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High education standards and the US military | The Hill
Rigorous, consistent education standards are especially important for the United States, as Defense Secretary Ash Carter says that of the 21 million Americans aged 17 to 21, “we estimate that only about half are able to meet our high-quality standards on our entry exam – only about half.” In order to ensure a large pool of capable recruits, Marcus Lingenfelter and the Collaborative’s Jim Cowen write that “states must provide teachers and students with challenging standards — whether those standards be the Common Core State Standards or other state-authored standards designed to promote college readiness and prepare students for advanced coursework, especially in math, science.” Likewise, a Stimson Center report last year found that high, consistent education standards could affect the Army’s realignment decisions, because military members consider access to high-quality education when determining whether to continue their service.

Opt-Out Policies for Student Participation in Standardized Assessments | National Association of Secondary School Principals
The National Association of Secondary School Principals (NASSP) released a statement on Wednesday declaring that it opposes “state and district policies that allow parents to opt their children out of standardized assessments.” NASSP also reaffirmed their “long-standing position in support of national standards that will ensure students are college and career ready upon graduation” and reiterated their “vision of high-quality, next generation assessments to improve teaching and learning.” High-quality assessments are one of the best tools teachers and parents have to measure student readiness and as Mike Petrilli, president of the Fordham Institute, wrote last fall, “[Tests like Smarter Balanced] may not be perfect, but they are finally giving parents, educators and taxpayers an honest assessment of how our students are doing.”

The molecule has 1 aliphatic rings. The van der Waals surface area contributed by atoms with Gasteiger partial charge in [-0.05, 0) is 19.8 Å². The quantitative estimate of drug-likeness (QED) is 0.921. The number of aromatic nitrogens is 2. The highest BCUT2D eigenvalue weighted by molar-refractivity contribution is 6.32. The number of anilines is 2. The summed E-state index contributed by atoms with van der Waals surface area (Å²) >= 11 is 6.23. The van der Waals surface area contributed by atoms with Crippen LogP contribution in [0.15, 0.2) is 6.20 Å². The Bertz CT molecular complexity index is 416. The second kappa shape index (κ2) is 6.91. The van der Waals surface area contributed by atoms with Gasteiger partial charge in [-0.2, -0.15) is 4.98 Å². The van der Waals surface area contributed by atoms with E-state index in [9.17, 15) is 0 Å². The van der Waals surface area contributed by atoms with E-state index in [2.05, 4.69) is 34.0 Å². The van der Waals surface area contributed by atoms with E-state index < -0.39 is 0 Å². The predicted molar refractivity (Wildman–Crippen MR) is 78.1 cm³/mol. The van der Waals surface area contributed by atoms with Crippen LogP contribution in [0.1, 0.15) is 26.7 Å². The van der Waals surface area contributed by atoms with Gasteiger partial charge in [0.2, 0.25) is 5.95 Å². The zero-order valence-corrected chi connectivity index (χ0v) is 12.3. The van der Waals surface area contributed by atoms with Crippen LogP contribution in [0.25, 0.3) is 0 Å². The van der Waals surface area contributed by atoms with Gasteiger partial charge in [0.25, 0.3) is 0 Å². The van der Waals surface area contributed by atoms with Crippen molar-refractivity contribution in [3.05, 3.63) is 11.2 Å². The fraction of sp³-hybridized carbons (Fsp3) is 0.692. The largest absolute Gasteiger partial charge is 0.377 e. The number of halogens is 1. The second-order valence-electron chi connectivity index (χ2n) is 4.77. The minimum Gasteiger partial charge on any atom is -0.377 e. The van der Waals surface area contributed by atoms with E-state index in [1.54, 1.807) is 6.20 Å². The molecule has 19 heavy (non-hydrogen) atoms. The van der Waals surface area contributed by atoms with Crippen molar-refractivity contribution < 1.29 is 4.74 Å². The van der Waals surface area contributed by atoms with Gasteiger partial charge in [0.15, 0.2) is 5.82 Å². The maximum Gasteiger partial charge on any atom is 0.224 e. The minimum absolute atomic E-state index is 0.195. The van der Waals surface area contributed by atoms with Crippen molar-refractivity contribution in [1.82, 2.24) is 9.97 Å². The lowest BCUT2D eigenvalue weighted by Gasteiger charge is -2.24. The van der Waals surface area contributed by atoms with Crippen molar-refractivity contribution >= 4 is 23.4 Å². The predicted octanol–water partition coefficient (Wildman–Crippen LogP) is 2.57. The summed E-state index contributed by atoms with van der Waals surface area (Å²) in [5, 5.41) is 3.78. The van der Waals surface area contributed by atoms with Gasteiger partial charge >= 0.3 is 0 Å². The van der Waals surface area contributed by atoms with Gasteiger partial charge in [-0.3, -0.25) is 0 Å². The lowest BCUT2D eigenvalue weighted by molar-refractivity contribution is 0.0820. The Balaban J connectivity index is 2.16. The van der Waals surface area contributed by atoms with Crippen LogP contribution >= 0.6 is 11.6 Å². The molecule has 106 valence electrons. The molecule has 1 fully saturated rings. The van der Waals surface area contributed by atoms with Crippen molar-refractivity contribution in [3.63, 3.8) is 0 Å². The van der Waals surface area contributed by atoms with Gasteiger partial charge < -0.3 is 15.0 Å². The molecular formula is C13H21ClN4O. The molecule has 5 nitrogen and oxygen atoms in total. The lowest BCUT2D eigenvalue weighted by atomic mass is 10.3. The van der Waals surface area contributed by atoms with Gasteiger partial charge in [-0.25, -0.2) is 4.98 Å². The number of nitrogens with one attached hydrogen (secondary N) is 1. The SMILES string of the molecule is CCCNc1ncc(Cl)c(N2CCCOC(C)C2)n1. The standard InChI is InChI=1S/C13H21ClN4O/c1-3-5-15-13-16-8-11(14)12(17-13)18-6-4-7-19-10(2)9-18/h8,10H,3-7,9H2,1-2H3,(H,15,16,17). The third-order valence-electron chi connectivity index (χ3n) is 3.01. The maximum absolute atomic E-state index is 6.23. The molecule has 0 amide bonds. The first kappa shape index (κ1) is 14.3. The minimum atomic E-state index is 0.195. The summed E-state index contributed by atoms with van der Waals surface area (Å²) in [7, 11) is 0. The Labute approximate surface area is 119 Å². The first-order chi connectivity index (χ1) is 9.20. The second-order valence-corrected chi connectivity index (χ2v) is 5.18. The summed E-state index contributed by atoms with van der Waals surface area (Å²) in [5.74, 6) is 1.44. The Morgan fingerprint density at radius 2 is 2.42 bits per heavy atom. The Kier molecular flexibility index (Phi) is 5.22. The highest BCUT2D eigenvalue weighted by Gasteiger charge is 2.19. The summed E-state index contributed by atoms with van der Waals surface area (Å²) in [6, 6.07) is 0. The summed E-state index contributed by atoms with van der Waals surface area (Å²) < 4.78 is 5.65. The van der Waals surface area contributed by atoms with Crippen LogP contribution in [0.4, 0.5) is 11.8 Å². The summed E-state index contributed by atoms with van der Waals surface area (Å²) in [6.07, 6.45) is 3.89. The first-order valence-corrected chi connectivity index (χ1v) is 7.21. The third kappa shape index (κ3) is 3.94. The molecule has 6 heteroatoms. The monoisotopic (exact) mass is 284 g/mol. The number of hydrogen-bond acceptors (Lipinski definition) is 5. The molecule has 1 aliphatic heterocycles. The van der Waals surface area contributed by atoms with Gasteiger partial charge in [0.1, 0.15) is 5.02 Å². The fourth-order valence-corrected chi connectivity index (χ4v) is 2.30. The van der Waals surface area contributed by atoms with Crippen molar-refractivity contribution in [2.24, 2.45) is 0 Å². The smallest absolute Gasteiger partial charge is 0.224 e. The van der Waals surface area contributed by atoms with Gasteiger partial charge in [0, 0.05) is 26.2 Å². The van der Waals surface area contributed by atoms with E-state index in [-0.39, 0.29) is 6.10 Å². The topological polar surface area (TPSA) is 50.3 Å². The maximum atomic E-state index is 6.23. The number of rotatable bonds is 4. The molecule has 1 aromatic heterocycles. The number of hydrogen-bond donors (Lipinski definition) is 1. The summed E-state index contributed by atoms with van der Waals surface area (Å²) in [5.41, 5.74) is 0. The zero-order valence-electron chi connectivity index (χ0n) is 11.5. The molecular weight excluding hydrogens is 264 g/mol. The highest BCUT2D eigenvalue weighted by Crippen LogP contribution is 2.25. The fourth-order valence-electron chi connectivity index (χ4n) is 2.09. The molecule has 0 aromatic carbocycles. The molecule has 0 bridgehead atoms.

Don’t Lower the Bar | Baltimore Sun
The Maryland State Board of Education is in the midst of a decision over whether to lower the score needed to pass new Common Core-aligned assessments or even to offer a second-tier diploma to students who have completed all required courses, but aren’t passing the exam. As the Baltimore Sun correctly explains, “creating a system of two-tiered diplomas would be a mistake, and so would permanently lowering the bar.” While the period of transition to more rigorous standards and high quality assessments may be challenging, states need to stay the course to help students graduate from high school college and career ready. In a memo last fall, Karen Nussle explains, “States are finally measuring to levels that reflect what students need to know and be able to do in college or a career…For parents and educators, that should come as welcome change.”

Do Delaware teachers really love Common Core? | Newsworks